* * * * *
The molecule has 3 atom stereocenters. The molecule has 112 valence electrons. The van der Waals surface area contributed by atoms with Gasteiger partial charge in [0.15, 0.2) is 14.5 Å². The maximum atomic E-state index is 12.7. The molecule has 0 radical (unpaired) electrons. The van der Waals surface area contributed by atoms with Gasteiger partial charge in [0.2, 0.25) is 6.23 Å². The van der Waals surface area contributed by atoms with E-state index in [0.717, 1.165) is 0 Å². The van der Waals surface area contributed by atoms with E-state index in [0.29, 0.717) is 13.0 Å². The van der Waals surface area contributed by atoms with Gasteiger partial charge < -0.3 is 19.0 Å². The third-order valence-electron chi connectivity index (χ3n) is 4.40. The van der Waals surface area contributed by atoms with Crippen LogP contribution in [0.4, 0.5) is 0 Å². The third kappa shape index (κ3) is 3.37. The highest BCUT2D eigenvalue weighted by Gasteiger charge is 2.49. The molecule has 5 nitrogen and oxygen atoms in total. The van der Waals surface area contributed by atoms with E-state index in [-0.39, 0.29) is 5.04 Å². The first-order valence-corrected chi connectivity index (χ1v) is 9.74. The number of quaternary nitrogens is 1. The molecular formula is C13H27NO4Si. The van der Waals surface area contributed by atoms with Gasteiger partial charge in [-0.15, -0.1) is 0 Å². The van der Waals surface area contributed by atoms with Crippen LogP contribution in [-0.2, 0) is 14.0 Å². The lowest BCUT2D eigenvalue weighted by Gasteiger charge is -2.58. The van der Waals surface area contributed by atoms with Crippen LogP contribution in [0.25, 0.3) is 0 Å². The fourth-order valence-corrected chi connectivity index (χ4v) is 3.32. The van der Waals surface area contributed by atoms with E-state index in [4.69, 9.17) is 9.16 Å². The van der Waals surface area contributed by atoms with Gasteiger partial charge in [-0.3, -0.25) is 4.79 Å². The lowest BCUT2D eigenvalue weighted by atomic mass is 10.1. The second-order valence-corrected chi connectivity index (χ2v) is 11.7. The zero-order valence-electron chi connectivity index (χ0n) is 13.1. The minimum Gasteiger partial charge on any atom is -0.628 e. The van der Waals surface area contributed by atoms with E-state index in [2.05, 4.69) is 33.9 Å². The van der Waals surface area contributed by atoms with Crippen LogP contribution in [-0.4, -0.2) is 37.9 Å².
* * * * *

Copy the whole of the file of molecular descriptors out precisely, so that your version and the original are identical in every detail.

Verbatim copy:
The molecule has 3 atom stereocenters. The molecule has 112 valence electrons. The van der Waals surface area contributed by atoms with Gasteiger partial charge in [0.15, 0.2) is 14.5 Å². The maximum atomic E-state index is 12.7. The molecule has 0 radical (unpaired) electrons. The van der Waals surface area contributed by atoms with Gasteiger partial charge in [0.2, 0.25) is 6.23 Å². The van der Waals surface area contributed by atoms with E-state index in [0.717, 1.165) is 0 Å². The van der Waals surface area contributed by atoms with E-state index in [0.29, 0.717) is 13.0 Å². The van der Waals surface area contributed by atoms with Gasteiger partial charge < -0.3 is 19.0 Å². The third-order valence-electron chi connectivity index (χ3n) is 4.40. The van der Waals surface area contributed by atoms with Crippen LogP contribution in [0.4, 0.5) is 0 Å². The third kappa shape index (κ3) is 3.37. The highest BCUT2D eigenvalue weighted by Gasteiger charge is 2.49. The molecule has 5 nitrogen and oxygen atoms in total. The van der Waals surface area contributed by atoms with E-state index in [-0.39, 0.29) is 5.04 Å². The first-order valence-corrected chi connectivity index (χ1v) is 9.74. The number of quaternary nitrogens is 1. The molecular formula is C13H27NO4Si. The van der Waals surface area contributed by atoms with Gasteiger partial charge in [-0.15, -0.1) is 0 Å². The van der Waals surface area contributed by atoms with Crippen LogP contribution in [-0.2, 0) is 14.0 Å². The lowest BCUT2D eigenvalue weighted by Gasteiger charge is -2.58. The van der Waals surface area contributed by atoms with Crippen LogP contribution in [0.25, 0.3) is 0 Å². The fourth-order valence-corrected chi connectivity index (χ4v) is 3.32. The van der Waals surface area contributed by atoms with E-state index in [4.69, 9.17) is 9.16 Å². The van der Waals surface area contributed by atoms with Gasteiger partial charge in [-0.3, -0.25) is 4.79 Å². The lowest BCUT2D eigenvalue weighted by atomic mass is 10.1. The second-order valence-corrected chi connectivity index (χ2v) is 11.7. The zero-order valence-electron chi connectivity index (χ0n) is 13.1. The minimum Gasteiger partial charge on any atom is -0.628 e. The van der Waals surface area contributed by atoms with E-state index in [2.05, 4.69) is 33.9 Å². The van der Waals surface area contributed by atoms with Crippen LogP contribution in [-0.4, -0.2) is 37.9 Å².